The analysis points to ample potential that can still be exploited, just under 50 per cent of the total for Canada and Japan and 40 per cent for South Korea. Austria is also a country of interest (€1.5 billion in exploitable growth potential), even if it is not a particularly large market, because it is wealthy and it borders Italy. The analysis reveals that Italian exporters are under-represented in Austria, but they could attain better results given the characteristics of similar competitors. In this market, for historic and linguistic reasons as well, Italy suffers from the strong presence of Germany. It is difficult, by comparison, to assess Italy’s potential in the United Kingdom, which is an important market for Italy in terms of both potential and actual exports. Obviously there is still a high amount of potential to be exploited, but the possibilities for translating this into actual exports is strongly hindered by the uncertainty surrounding Brexit and the performance of the pound sterling. Recent events give us hope that at least the uncertainty will dissipate in early 2020, but the possible consequences are not yet clear.
Overall, with regard to the advanced markets, the analysis indicates that the growth margins are larger in countries in which Italian exports have traditionally been under-represented, that is, in markets where the export potential has not yet been adequately exploited. This is often the case for relatively small markets, such as Portugal (€0.8 billion in possible additional BBF exports) Slovakia (€0.3 billion) and Hungary (€0.3 billion), to which Italy could export more given its characteristics.
Italian BBF exports in emerging markets are much less than those in the advanced markets This phenomenon is somewhat normal, and is partly due to the fact that advanced countries have larger markets in which consumers have greater disposable income, and also because of the more limited presence of Italian exporters. Figure H shows the actual and potential exports for Italy in the main emerging markets; the countries are ordered by export potential in billions of euros so as to emphasize the markets that are most promising in absolute terms.
The top emerging market for export potential is China, with €3.3 billion in possible additional exports This is due in large part to the size of the market. It should be noted that BBF growth potential is very high: it is more than 70 per cent of the amount already achieved (€4.6 billion). In comparing China with the US (see Figure H), it is worth noting that the untapped potential (i.e. the additional exports that can be obtained) reflects the difference in the economic size of the two markets: actual BBF exports to the US are slightly more than three times those to China (almost €14.8 billion compared with €4.6 billion), while the untapped potential follows a factor of 2½ (is €8.2 billion in the US compared with €3.3 billion in China). In the emerging markets, Italy still has relatively small market shares which can grow, and there are competitors with characteristics that are similar to those of Italy who have recorded better results in exporting BBF goods. In addition, the emerging economies are often more dynamic and economic development and growth are generally higher than those of the mature economies, such that new opportunities open up year by year.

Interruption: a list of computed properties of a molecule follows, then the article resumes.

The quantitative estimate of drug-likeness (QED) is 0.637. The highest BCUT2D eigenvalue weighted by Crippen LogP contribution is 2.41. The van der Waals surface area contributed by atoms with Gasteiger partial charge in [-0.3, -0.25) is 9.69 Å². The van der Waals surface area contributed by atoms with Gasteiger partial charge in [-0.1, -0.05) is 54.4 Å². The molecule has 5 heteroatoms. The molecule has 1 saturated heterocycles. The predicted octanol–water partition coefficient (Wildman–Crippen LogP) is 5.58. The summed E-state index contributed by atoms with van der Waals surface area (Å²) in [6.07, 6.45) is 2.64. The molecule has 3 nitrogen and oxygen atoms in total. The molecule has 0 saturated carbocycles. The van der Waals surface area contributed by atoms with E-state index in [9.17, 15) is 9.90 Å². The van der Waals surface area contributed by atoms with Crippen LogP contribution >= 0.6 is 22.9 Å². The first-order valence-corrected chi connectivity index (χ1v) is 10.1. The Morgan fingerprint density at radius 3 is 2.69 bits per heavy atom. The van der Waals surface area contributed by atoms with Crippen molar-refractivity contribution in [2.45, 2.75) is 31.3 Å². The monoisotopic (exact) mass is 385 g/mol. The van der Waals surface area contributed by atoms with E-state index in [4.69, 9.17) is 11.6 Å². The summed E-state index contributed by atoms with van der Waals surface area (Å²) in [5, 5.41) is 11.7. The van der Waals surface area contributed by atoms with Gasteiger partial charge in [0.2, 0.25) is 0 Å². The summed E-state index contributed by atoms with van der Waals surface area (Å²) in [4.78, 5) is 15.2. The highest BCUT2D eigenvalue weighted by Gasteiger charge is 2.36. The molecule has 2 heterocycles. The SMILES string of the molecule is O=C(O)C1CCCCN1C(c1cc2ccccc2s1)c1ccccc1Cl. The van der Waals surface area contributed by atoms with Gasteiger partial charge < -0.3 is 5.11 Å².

The United Arab Emirates, Qatar and Saudi Arabia: BBF export potential worth almost €3 billion The growth margins for BBF exports are very high in the United Arab Emirates (€1.3 billion), Qatar (€0.8 billion) and Saudi Arabia (€0.8 billion). The Italian BBF sector could practically double its presence in terms of export volumes in these markets.
In some of Italy’s key partners there are risks to achieving export potential The analysis of export potential is accompanied by an analysis of the risk that each market presents (Figure I). Clearly, this type of representation (risk-potential) aims to offer a simple interpretation of the results, and in a complex world it is important to avoid drawing clear-cut conclusions. First, the averages are the outcome of a variety of information. For example, while there may be certain types of risks and opportunities at the aggregate level, some partners or sectors could move against the trend. Consider China, which offers a high degree of reliability as a sovereign partner, but increased risk in the case of transactions with banks and non-financial companies because of their notoriously high debt level. A similar argument applies to Russia, where very sound public finances contrast with the possibility of problems in some corporate sectors and in the banking industry. There are other emerging countries that are important trade partners of Italy, such as Brazil and India, whose macro-economic fundamentals indicate that they are unlikely to experience the crises that overtook Argentina and Turkey in 2018, but which on the other hand need to be approached with caution. In Argentina, for example, the public debt has ballooned recently and economic growth is still weak, with all this that entails for business. In India, the banking system is experiencing problems owing to the increase in accumulated bad debts in recent years. Yet both markets are still strongly protected. The economic situation in other major destinations for Made in Italy products is fairly negative for a variety of reasons (Iran and Turkey): it will be some time before they once again offer greater export potential and less risk. The global situation is in constant flux, with the result that the outlook for some countries and sectors may change rapidly. The group of advanced countries that represent the most promising outlets for Italian BBF exports is also the group presenting the least risk.